COVID-19 Effect On the Bus Driving Shortage


Amelia Jacob

Due to the fallout of COVID-19, there has been a shortage of bus drivers, affecting both students and sports teams.

Gabrielle Rothenberg, Staff Writer

When the opposing tennis teams’ bus was delayed about an hour, the tennis match ended later than usual. Pascack Valley Senior Abbi Uhl got home late, which gave her less time to do homework and to study. 

“One time it was an hour delay and a game that would have been done at five got out at six,” Uhl said.

PV Freshman Taylor Ferrari said that homework and studying can take one and a half to two hours a night. She said that on nights with cheer she usually isn’t in bed until 10:30 or 11. If everything was pushed back an hour like it was for Uhl she would not be in bed until 11:30 or midnight.

The bus driver shortage has been another fallout from COVID-19. This issue is affecting our school in a variety of aspects including sports transportation, staff workloads and more generally as an overall inconvenience.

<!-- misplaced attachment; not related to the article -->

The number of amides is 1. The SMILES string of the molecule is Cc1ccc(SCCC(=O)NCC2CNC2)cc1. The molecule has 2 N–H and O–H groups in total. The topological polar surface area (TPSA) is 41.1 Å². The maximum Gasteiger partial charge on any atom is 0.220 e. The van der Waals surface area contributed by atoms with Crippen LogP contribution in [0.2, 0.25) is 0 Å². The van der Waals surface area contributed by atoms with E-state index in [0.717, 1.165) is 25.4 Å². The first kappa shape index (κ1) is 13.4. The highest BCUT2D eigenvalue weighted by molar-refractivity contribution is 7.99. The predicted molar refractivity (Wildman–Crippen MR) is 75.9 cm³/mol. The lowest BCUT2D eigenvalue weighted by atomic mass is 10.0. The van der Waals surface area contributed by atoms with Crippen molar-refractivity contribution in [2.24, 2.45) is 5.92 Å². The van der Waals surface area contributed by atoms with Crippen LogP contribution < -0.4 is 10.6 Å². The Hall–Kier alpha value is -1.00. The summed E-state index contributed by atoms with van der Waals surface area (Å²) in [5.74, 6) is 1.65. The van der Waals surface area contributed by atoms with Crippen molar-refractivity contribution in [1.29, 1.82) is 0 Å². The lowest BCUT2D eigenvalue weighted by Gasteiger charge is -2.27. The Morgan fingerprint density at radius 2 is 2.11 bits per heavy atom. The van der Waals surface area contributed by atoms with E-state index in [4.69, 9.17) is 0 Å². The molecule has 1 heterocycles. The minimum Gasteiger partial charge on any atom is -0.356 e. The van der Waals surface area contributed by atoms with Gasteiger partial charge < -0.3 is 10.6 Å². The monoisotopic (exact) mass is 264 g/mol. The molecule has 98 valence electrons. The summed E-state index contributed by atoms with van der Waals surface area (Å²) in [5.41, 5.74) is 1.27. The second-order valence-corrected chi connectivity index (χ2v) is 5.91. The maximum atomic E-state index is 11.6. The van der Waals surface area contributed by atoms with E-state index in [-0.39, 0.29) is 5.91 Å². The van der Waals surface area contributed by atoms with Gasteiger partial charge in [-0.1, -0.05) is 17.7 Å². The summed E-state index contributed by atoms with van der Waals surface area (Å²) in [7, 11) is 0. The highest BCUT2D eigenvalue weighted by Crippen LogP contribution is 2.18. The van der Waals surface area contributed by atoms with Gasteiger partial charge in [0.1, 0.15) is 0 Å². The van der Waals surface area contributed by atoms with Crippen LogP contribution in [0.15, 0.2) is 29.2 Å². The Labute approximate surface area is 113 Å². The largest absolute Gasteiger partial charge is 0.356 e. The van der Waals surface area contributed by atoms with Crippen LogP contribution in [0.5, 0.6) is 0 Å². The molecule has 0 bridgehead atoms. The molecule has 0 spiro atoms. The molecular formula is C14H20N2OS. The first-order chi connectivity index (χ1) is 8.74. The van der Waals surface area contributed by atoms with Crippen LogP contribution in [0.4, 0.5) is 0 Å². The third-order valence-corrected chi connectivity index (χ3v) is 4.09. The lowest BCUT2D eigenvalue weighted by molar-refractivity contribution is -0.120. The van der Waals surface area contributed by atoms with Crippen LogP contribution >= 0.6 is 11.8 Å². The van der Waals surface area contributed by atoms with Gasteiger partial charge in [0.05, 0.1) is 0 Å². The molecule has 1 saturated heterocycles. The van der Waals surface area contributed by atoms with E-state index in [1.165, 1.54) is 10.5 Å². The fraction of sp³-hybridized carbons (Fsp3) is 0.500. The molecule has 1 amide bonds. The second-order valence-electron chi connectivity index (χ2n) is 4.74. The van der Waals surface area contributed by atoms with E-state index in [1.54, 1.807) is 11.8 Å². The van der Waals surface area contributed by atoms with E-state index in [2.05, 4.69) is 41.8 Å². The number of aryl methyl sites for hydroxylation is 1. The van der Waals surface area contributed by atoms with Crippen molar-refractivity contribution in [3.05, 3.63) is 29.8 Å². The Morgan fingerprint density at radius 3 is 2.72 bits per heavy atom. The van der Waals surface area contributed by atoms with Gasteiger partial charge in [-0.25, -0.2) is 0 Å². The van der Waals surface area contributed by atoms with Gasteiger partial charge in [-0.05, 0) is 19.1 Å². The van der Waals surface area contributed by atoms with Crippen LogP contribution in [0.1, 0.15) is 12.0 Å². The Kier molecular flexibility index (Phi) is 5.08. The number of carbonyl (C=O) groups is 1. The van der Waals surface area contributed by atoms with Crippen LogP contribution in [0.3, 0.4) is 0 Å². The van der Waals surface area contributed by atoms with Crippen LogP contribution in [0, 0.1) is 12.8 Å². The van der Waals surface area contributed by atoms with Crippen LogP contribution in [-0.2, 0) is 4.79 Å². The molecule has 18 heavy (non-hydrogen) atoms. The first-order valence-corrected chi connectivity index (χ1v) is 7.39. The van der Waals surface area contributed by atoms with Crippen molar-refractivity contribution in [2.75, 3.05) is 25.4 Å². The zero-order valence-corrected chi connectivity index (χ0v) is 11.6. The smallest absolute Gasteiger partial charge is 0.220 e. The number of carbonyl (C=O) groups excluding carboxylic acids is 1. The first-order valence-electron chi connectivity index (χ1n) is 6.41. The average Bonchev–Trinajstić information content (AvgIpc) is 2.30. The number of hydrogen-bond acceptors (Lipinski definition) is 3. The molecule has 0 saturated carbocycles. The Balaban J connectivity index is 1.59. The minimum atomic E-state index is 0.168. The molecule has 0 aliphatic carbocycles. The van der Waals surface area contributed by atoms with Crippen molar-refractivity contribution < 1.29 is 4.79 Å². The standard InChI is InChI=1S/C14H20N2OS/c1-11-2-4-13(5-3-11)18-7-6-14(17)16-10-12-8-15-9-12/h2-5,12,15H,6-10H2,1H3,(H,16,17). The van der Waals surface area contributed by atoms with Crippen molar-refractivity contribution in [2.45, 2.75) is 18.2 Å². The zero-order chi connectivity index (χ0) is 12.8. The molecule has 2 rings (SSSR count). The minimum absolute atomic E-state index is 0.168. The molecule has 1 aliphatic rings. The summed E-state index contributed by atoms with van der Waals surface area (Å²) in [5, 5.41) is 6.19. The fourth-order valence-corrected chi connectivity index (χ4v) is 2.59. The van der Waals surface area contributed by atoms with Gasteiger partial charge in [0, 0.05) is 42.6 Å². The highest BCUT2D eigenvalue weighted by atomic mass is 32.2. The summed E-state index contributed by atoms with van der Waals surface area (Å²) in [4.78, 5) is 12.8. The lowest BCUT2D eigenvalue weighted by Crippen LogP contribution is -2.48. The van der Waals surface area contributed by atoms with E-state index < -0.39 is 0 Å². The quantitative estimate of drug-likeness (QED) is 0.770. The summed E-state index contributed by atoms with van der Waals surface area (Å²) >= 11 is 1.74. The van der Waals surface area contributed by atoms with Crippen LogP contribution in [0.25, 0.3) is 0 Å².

“This shortage has changed how Pascack Valley sports teams travel,” PV Athletic Director Shawn Buchanan said. “In previous years, our school would use the Scholastic Bus Company to provide bussing, but that has not always been an option this year.” Buchanan went on to explain that as a result they had to change the entire transportation schedule and use Charter company.

No sports events have had to be canceled due to the shortage.

Freshman Jillian Feeley said that the volleyball team usually takes a Coach bus. However, one time, when only the freshman team was going, they took a short Scholastic bus instead.

At the start of the year, the Girls Tennis Team was using the Scholastic Bus Company, but because of the shortage they switched to using the district van.

Buchanan said smaller teams switched to using the district van and tennis is one of those teams. 

“Smaller teams with smaller rosters are able to use the district bus and the district van. If it’s a larger team, just because of space on a bus, you would need a larger bus or van, it would just come down to roster space,” Buchanan said.

Given the van’s smaller capacity, the team had to cut down on the number of girls they could bring to matches. 

“The downside [of going to matches in vans] is I can only bring 8 [players] versus 10, or 12, or 14,” PV Girls tennis Coach Casey Gotlife said.

Uhl said that the van is very squishy and is similar to the stands at a football game, where you have no personal space.